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From Gordon Sim <g...@redhat.com>
Subject Re: getTtl() behaviour (C++ messaging API)
Date Tue, 19 Jan 2016 16:01:36 GMT
On 01/19/2016 02:19 PM, Toralf Lund wrote:
> Hi,
> I have some questions about the value from
> qpid::messaging::Message::getTtl() on received messages; based on
> testing, I've concluded that
>   1.  The value returned represents the time that remains of the
> time-to-live specified by the sender.
>   2.  If no TTL was set, the value is
> qpid::messaging::Duration::IMMEDIATE, which is equivalent to 0.

That is a bit unfortunate.

> Is this correct? If it is, when exactly does the count-down occur? And
> when does the clock stop, so as to speak? When I call fetch(), or when
> the message is pre-fetched by the receiver, or at some other point?

The value reported for received messages is that value that was written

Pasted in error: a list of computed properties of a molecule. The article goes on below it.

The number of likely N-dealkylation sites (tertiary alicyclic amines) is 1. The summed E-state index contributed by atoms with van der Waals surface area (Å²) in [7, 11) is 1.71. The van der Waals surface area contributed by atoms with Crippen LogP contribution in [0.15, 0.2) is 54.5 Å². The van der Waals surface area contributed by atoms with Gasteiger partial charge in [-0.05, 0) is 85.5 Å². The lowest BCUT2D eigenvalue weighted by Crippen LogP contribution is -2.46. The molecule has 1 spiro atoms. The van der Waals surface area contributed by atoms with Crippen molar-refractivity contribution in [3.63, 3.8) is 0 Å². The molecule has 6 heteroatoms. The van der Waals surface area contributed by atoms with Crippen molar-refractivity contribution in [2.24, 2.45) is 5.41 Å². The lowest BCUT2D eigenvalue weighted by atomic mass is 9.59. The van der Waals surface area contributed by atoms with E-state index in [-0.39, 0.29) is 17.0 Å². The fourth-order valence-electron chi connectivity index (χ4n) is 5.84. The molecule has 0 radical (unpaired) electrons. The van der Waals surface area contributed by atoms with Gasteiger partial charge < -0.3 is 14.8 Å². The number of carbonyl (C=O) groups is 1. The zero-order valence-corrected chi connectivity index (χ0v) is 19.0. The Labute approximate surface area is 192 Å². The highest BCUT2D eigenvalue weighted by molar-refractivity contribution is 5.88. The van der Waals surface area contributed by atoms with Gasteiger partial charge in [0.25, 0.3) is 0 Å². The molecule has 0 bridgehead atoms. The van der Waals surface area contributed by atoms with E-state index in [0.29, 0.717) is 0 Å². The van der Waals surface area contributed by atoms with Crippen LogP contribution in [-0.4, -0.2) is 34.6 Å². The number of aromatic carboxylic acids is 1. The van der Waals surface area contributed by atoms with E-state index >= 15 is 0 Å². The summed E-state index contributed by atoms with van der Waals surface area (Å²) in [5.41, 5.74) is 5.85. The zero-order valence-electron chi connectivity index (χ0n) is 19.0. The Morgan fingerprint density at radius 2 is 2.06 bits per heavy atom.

to the wire by the peer (e.g. the broker). The receiving client does not 
reduce this value in anyway after the message has been decoded.

> Also, can I always assume there is no real time-to-live if
> qpid::messaging::Duration::IMMEDIATE is returned, or could I also get
> that value because the message was about to expire when it was fetched?

If the ttl was 0 at the point the peer was encoding it, I would 
generally expect the message not to be sent at all. Therefore I would 
not expect a message to be read from the wire with ttl=0 and so at 
present I think you can treat IMMEDIATE as implying no ttl (as ugly as 
that is).

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